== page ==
The Pros & Cons of Google Forms in Classroom

The Pros & Cons of Google Forms in Classroom

The answer is always a Google Form. The problem, question, or situation doesn’t really matter; Google Forms is the answer. It’s the most powerful and versatile of all Google Apps, and can be used for a variety of purposes: data collection, assessment, feedback, sign up/RSVP, and so many more. Once you consider forms and sheets add-ons, the potential for forms to help with organization and communication is unlimited. I’m being hyperbolic for sure, but I could write a blog just on forms with new content for teachers regularly….and maybe I will.

Earlier this year, Google Classroom rolled out a new forms integration, which makes using them with Classroom so much easier. It’s cleaner and more effective than ever to assign a form, but as I’ve learned this week, there are challenges to consider, too. While the new features will save a teacher from scouring rows of sheet data to see which students submitted, they also sneakily copy the form to each assigned class, separating out all data and any add-ons or functions a power user might need.

Forms & Classroom: Old vs. New

In its first year or so, Google Classroom did not have any sort of forms integration. While you could simply click the Drive icon to add a file to an assignment for most Google Apps, Forms were not an option. Instead, the easy alternative was to view the live link to a Form and to add that link to the assignment. Easy as pie.

Teachers had to then View responses in the Google Sheet to track submissions, which can be a hassle, but is made much easier with a quick =(SORT) function.

In the recent Classroom updates, Forms integration was released. And it seemed awesome. Not only could you add a Google Form from your Drive to a Classroom Assignment, but it would Mark the Student work as done upon Form submission. This works just like the Ask a Question feature; when the students submits the work, it is automatically marked as done. Sounds awesome, right? If you are using a form for the basic features and aren’t as interested in working with the data, it’s a huge time saver. But if you��re a power user of forms, or are interested in using Add-ons like Form Mule or Flubaroo, be careful: danger ahead.

The Pros

The ease of integration described above is great. Instead of taking the time to view and sort (manually or with functions) the Google sheet, teachers can just look at the Done vs. Not Done, which updates live as students submit their Forms. This works just like the submission of any other assignments on Classroom.

If there are multiple files added to the Assignment that includes the form, students will need to click Mark as done manually, otherwise this is now automatic.

The Cons

What Google Classroom is really doing with forms surprised me. Instead of assigning the live form link to the assignment, it is actually creating a copy of the form itself within Classroom, just like the Make a Copy option would for any other Google doc. The problem here lies in multiple classes: if you are assigning a form to multiple Classroom classes, it will create multiple copies of the form AND the results sheet. This means that the teacher has to check responses for each class section for which the work as assigned. The ease of the automatic Mark as done probably outweighs this extra step for most teachers, though, making the feature still worthwhile. Unless you love your Add-ons.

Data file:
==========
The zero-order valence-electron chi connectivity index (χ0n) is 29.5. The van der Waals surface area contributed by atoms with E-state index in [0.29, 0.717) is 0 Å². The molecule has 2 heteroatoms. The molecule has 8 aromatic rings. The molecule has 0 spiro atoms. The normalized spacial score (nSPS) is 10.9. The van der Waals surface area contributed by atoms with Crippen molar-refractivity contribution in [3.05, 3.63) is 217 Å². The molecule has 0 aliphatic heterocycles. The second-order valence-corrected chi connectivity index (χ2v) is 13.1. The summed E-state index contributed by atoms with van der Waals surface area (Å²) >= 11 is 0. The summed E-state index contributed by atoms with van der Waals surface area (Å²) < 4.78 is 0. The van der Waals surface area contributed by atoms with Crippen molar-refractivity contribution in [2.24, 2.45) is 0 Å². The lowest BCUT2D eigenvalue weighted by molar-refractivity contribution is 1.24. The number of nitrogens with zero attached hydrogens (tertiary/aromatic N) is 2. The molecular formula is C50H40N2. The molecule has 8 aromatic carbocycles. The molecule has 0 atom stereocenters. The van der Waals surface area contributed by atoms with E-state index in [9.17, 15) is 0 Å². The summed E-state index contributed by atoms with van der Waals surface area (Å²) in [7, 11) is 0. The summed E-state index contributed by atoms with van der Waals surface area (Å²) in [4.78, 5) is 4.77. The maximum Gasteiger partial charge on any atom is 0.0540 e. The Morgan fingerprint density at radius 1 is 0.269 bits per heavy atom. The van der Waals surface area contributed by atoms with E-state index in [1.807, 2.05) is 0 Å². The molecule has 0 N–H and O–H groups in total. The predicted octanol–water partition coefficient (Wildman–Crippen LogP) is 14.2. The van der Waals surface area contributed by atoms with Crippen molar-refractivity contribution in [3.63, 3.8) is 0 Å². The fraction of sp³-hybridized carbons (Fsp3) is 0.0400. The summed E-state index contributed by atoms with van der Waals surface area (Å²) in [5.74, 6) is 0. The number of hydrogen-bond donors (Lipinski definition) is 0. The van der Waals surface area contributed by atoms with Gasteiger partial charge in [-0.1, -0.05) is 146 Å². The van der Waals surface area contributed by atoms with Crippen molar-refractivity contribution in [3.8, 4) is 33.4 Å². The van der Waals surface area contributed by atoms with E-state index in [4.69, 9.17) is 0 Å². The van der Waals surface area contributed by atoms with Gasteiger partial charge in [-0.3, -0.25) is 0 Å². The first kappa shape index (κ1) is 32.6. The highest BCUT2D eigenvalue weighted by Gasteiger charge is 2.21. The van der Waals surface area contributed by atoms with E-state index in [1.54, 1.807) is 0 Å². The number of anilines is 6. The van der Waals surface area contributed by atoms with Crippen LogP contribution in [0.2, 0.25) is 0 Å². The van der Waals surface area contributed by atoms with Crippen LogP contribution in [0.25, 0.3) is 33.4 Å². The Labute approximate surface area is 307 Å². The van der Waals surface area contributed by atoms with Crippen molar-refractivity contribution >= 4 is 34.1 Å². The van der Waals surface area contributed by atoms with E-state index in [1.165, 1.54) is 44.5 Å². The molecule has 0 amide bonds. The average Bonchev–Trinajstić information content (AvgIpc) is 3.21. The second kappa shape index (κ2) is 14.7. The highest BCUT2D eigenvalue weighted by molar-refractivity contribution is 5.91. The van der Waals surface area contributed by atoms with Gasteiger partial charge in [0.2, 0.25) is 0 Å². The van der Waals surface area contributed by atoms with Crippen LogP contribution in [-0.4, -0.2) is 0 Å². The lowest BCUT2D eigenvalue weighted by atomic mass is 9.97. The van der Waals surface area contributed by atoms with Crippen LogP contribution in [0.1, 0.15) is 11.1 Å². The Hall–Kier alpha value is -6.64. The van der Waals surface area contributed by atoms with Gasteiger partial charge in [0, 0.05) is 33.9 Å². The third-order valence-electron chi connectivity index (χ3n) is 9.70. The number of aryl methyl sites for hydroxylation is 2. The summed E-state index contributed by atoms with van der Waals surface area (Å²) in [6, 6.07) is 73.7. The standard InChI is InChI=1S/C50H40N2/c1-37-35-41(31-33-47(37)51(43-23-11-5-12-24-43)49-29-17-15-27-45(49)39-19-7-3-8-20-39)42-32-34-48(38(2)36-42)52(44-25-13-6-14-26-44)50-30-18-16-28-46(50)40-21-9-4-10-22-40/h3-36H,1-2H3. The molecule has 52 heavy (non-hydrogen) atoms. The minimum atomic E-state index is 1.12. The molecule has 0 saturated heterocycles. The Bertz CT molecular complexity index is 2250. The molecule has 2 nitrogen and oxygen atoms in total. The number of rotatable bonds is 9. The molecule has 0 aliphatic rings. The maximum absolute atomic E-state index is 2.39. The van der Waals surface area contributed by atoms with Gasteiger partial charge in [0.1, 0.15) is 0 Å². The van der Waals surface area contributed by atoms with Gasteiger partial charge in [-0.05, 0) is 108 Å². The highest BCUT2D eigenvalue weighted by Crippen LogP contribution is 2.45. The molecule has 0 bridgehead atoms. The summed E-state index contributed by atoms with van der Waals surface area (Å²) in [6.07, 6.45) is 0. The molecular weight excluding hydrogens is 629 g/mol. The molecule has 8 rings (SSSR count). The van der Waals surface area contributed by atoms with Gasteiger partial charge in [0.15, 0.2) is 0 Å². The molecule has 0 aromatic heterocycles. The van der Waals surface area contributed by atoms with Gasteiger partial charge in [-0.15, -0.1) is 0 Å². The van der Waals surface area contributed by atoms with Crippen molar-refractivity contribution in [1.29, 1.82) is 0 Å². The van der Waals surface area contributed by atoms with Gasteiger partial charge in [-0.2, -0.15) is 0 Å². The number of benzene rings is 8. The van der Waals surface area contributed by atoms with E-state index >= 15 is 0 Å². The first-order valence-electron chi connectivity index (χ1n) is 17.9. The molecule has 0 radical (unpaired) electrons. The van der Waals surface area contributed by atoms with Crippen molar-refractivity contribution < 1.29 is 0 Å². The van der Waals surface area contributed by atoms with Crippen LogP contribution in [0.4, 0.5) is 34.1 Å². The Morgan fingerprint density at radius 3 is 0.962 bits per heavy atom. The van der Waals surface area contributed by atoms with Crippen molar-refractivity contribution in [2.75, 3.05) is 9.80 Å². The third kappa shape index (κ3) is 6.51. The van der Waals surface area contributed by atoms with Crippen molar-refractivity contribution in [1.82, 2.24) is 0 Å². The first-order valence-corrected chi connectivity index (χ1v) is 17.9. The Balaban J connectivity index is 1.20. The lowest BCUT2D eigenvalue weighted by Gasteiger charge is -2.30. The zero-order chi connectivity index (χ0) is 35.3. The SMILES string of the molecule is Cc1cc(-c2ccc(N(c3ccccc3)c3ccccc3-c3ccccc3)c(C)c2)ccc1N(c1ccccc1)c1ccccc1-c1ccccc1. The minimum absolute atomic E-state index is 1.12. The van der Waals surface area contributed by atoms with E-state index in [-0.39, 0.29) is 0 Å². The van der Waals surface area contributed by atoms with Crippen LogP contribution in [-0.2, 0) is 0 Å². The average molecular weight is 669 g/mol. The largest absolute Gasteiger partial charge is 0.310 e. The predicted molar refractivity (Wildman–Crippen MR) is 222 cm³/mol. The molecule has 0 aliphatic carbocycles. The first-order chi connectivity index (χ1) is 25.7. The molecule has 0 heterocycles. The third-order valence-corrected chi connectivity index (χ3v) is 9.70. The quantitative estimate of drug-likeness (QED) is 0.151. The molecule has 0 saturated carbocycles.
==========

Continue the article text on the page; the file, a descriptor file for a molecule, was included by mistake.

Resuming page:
Last week, my students used a Google Form for peer editing. They were assigned partners and shared a Google doc with one another. Then, they used a Google Form to provide feedback. The Writer’s Name drop down list selected a student’s e-mail address, and with Form Mule, the work was automatically e-mailed to the writer on submission. I was proud of this one: well designed, effective, and a solid lesson. But then I added the form to Classroom. What I didn’t realize at the time, was that my functions in the sheet and the customization I set up with Form Mule and Copy Down were no longer in effect, since copying the form creates a new results sheet and does not copy the Add-ons and settings.

For me, this is a deal breaker. When I use Add-ons to manipulate data or communicate with users, it often takes a while to program effectively. I install Add-ons, submit dummy data, preview, and revise. Then I send out the form to live online and accept results. To do this once is standard, but I now have to do this three times for my class sections. Teach five classes? That’s five installs, templates, send conditions, etc.

What’s Your Purpose?

Since forms are just tools, like with any other tech, it comes back to purpose. Are you content checking multiple form response sheets? Or is it essential that all your data be in one place? Are you a Google Forms power user, using Add-ons and complex functions? Let these answers guide your choices. For me, linking to a live form is usually going to be more worthwhile. The new integration is powerful, but don’t let it mess with how you view, organize, and respond to data.

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Adam Schoenbart is a high school English teacher, Google Education Trainer, and EdD candidate in Educational Leadership. He teaches grades 10-12 in a 1:1 Chromebook classroom at Ossining High School in Westchester County, NY and received the 2014 LHRIC Teacher Pioneer Award for innovative uses of technology that change teaching and learning. Read more at The SchoenBlog and connect on Twitter @MrSchoenbart.